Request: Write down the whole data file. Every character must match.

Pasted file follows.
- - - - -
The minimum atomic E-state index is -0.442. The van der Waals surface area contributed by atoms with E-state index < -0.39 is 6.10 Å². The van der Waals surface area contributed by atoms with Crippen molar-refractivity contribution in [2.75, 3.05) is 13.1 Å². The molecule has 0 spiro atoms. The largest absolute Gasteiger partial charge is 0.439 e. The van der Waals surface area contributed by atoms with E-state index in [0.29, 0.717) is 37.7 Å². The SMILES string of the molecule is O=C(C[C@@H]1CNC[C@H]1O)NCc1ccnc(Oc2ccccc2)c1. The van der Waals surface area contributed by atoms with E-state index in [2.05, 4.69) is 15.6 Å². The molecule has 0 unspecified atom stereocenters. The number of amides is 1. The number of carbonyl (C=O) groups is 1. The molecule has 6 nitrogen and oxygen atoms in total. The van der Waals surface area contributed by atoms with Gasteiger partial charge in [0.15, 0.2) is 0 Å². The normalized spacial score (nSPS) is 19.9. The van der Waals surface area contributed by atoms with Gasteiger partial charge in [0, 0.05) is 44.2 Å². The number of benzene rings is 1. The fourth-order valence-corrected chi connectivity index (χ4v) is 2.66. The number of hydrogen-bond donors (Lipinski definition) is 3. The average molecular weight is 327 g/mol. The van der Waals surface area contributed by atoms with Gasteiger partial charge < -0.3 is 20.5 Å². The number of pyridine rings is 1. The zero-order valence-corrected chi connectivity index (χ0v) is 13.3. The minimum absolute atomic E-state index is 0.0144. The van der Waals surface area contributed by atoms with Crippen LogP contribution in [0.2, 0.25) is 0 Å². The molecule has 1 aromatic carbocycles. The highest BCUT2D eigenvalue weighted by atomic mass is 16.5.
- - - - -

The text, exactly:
The minimum atomic E-state index is -0.442. The van der Waals surface area contributed by atoms with E-state index < -0.39 is 6.10 Å². The van der Waals surface area contributed by atoms with Crippen molar-refractivity contribution in [2.75, 3.05) is 13.1 Å². The molecule has 0 spiro atoms. The largest absolute Gasteiger partial charge is 0.439 e. The van der Waals surface area contributed by atoms with E-state index in [0.29, 0.717) is 37.7 Å². The SMILES string of the molecule is O=C(C[C@@H]1CNC[C@H]1O)NCc1ccnc(Oc2ccccc2)c1. The van der Waals surface area contributed by atoms with E-state index in [2.05, 4.69) is 15.6 Å². The molecule has 0 unspecified atom stereocenters. The number of amides is 1. The number of carbonyl (C=O) groups is 1. The molecule has 6 nitrogen and oxygen atoms in total. The van der Waals surface area contributed by atoms with Gasteiger partial charge in [0.15, 0.2) is 0 Å². The normalized spacial score (nSPS) is 19.9. The van der Waals surface area contributed by atoms with Gasteiger partial charge in [0, 0.05) is 44.2 Å². The number of benzene rings is 1. The fourth-order valence-corrected chi connectivity index (χ4v) is 2.66. The number of hydrogen-bond donors (Lipinski definition) is 3. The average molecular weight is 327 g/mol. The van der Waals surface area contributed by atoms with Gasteiger partial charge < -0.3 is 20.5 Å². The number of pyridine rings is 1. The zero-order valence-corrected chi connectivity index (χ0v) is 13.3. The minimum absolute atomic E-state index is 0.0144. The van der Waals surface area contributed by atoms with Crippen LogP contribution in [0.2, 0.25) is 0 Å². The molecule has 1 aromatic carbocycles. The highest BCUT2D eigenvalue weighted by atomic mass is 16.5.